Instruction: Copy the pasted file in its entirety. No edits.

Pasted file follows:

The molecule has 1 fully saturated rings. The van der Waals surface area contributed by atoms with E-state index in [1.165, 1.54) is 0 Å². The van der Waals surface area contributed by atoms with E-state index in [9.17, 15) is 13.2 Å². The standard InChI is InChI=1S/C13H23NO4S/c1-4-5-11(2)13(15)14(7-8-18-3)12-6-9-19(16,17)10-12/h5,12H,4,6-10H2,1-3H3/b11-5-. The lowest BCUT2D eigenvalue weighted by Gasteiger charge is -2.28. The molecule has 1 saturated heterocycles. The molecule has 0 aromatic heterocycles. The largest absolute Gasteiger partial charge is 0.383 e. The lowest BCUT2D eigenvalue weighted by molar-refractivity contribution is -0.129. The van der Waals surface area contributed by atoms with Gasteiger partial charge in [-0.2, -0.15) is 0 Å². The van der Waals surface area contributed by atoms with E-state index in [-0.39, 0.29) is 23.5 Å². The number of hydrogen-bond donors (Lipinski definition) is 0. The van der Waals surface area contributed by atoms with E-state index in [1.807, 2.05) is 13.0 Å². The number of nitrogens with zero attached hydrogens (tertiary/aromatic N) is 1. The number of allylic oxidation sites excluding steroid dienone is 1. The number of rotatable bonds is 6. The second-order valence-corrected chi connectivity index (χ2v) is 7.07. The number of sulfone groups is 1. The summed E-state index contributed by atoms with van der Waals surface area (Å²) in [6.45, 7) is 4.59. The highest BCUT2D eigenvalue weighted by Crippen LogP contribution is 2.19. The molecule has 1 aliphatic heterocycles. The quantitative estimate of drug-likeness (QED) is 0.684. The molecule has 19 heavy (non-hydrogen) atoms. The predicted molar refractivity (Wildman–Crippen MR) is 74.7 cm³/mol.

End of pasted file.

The molecule has 1 fully saturated rings. The van der Waals surface area contributed by atoms with E-state index in [1.165, 1.54) is 0 Å². The van der Waals surface area contributed by atoms with E-state index in [9.17, 15) is 13.2 Å². The standard InChI is InChI=1S/C13H23NO4S/c1-4-5-11(2)13(15)14(7-8-18-3)12-6-9-19(16,17)10-12/h5,12H,4,6-10H2,1-3H3/b11-5-. The lowest BCUT2D eigenvalue weighted by Gasteiger charge is -2.28. The molecule has 1 saturated heterocycles. The molecule has 0 aromatic heterocycles. The largest absolute Gasteiger partial charge is 0.383 e. The lowest BCUT2D eigenvalue weighted by molar-refractivity contribution is -0.129. The van der Waals surface area contributed by atoms with Gasteiger partial charge in [-0.2, -0.15) is 0 Å². The van der Waals surface area contributed by atoms with E-state index in [-0.39, 0.29) is 23.5 Å². The number of hydrogen-bond donors (Lipinski definition) is 0. The van der Waals surface area contributed by atoms with E-state index in [1.807, 2.05) is 13.0 Å². The number of nitrogens with zero attached hydrogens (tertiary/aromatic N) is 1. The number of allylic oxidation sites excluding steroid dienone is 1. The number of rotatable bonds is 6. The second-order valence-corrected chi connectivity index (χ2v) is 7.07. The number of sulfone groups is 1. The summed E-state index contributed by atoms with van der Waals surface area (Å²) in [6.45, 7) is 4.59. The highest BCUT2D eigenvalue weighted by Crippen LogP contribution is 2.19. The molecule has 1 aliphatic heterocycles. The quantitative estimate of drug-likeness (QED) is 0.684. The molecule has 19 heavy (non-hydrogen) atoms. The predicted molar refractivity (Wildman–Crippen MR) is 74.7 cm³/mol.